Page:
(i) Name the poem and the poet of the given stanza.
(ii) Who is stopping and where? Give two examples of why are they stopping?
(iii) What did one of the city people want to buy? What happened after the request was made?
(iv) Give meaning of the word ‘bound.
- The little old house was out with a little new shed
In front at the edge of the road where the traffic sped,
A roadside stand that too pathetically pled, It would not be fair to say for a dole of bread,
But for some of the money, the cash, whose flow supports
The flower of cities from sinking and withering faint.
(i)What was on the edge of the road?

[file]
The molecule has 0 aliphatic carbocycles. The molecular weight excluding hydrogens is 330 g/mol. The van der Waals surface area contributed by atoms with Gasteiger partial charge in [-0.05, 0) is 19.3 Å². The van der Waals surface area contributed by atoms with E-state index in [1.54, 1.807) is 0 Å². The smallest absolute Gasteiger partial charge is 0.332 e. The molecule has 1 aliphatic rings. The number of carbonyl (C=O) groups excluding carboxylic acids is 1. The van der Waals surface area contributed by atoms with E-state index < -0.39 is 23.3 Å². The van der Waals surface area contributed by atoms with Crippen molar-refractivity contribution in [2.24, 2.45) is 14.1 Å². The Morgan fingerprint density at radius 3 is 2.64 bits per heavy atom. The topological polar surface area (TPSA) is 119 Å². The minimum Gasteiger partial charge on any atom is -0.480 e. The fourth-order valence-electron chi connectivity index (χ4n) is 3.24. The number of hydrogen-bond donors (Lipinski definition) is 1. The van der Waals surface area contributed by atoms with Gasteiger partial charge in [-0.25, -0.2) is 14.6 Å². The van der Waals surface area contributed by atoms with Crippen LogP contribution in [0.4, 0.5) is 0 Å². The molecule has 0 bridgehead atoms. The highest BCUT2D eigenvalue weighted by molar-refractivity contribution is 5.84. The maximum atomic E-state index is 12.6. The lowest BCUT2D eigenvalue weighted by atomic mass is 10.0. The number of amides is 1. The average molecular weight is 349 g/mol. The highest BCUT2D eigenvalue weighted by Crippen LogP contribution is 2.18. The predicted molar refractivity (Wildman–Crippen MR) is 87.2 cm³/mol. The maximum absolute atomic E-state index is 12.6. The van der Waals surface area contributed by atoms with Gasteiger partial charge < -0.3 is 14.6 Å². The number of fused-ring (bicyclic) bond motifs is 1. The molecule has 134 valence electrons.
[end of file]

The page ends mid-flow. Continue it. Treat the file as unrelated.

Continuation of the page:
(ii) What did the roadside stand look like?
(iii) What made the poor farmers set up a shed?
(iv) What is the meaning of the flower of cities’?
Answers for Questions for Excellence
Download Free pdf Previous Year Paper For NCERT English Class 12
Answer Of Chapter 5 A Roadside Stand For The Above Questions
- In the poem the Roadside Stand, Robert Frost criticizes the snobbish and selfish needs of the rich people who stop their cars for their own needs rather than helping the poor who have their roadside stands. Sometimes they stop by to inquire about the vegetables but have no intention of purchasing them, sometimes they stop to reverse their cars while some stop just to ask the correct directions of roads.
- The poor farmers have set up a new shed on the edge of the highway because they hope the city people who commute on that road, will take pity on them and buy things from them. This will get the poor farmers some money.
- The things that are up for sale include, wild berries in wooden containers, golden squash with silver warts and crooked necks, a beautiful mountain scene, etc.